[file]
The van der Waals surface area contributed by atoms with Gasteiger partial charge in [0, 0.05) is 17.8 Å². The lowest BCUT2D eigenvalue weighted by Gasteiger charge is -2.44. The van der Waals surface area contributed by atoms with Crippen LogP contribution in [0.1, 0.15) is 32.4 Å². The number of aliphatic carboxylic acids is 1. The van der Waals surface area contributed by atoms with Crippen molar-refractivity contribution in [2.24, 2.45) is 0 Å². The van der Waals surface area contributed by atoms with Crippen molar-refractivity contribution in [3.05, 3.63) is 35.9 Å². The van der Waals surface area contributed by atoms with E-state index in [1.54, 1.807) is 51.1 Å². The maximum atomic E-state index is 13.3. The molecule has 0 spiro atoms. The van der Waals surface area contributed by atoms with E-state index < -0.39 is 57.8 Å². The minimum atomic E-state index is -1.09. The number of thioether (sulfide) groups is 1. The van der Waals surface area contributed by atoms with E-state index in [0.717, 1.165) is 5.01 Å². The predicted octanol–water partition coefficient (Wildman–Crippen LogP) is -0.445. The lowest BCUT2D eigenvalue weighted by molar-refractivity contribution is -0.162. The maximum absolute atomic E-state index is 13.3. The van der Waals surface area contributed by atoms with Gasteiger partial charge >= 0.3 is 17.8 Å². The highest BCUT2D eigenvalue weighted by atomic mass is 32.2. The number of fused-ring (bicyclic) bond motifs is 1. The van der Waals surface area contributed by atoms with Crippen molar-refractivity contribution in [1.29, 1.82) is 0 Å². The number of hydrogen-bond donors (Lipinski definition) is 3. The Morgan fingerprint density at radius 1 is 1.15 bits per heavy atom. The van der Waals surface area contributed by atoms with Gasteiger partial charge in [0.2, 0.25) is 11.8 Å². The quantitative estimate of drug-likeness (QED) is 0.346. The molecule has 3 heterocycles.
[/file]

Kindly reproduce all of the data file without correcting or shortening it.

The van der Waals surface area contributed by atoms with Gasteiger partial charge in [0, 0.05) is 17.8 Å². The lowest BCUT2D eigenvalue weighted by Gasteiger charge is -2.44. The van der Waals surface area contributed by atoms with Crippen LogP contribution in [0.1, 0.15) is 32.4 Å². The number of aliphatic carboxylic acids is 1. The van der Waals surface area contributed by atoms with Crippen molar-refractivity contribution in [2.24, 2.45) is 0 Å². The van der Waals surface area contributed by atoms with Crippen molar-refractivity contribution in [3.05, 3.63) is 35.9 Å². The van der Waals surface area contributed by atoms with E-state index in [1.54, 1.807) is 51.1 Å². The maximum atomic E-state index is 13.3. The molecule has 0 spiro atoms. The van der Waals surface area contributed by atoms with E-state index < -0.39 is 57.8 Å². The minimum atomic E-state index is -1.09. The number of thioether (sulfide) groups is 1. The van der Waals surface area contributed by atoms with E-state index in [0.717, 1.165) is 5.01 Å². The predicted octanol–water partition coefficient (Wildman–Crippen LogP) is -0.445. The lowest BCUT2D eigenvalue weighted by molar-refractivity contribution is -0.162. The maximum absolute atomic E-state index is 13.3. The van der Waals surface area contributed by atoms with Gasteiger partial charge >= 0.3 is 17.8 Å². The highest BCUT2D eigenvalue weighted by atomic mass is 32.2. The number of fused-ring (bicyclic) bond motifs is 1. The van der Waals surface area contributed by atoms with Crippen molar-refractivity contribution in [1.29, 1.82) is 0 Å². The number of hydrogen-bond donors (Lipinski definition) is 3. The Morgan fingerprint density at radius 1 is 1.15 bits per heavy atom. The van der Waals surface area contributed by atoms with Gasteiger partial charge in [0.2, 0.25) is 11.8 Å². The quantitative estimate of drug-likeness (QED) is 0.346. The molecule has 3 heterocycles.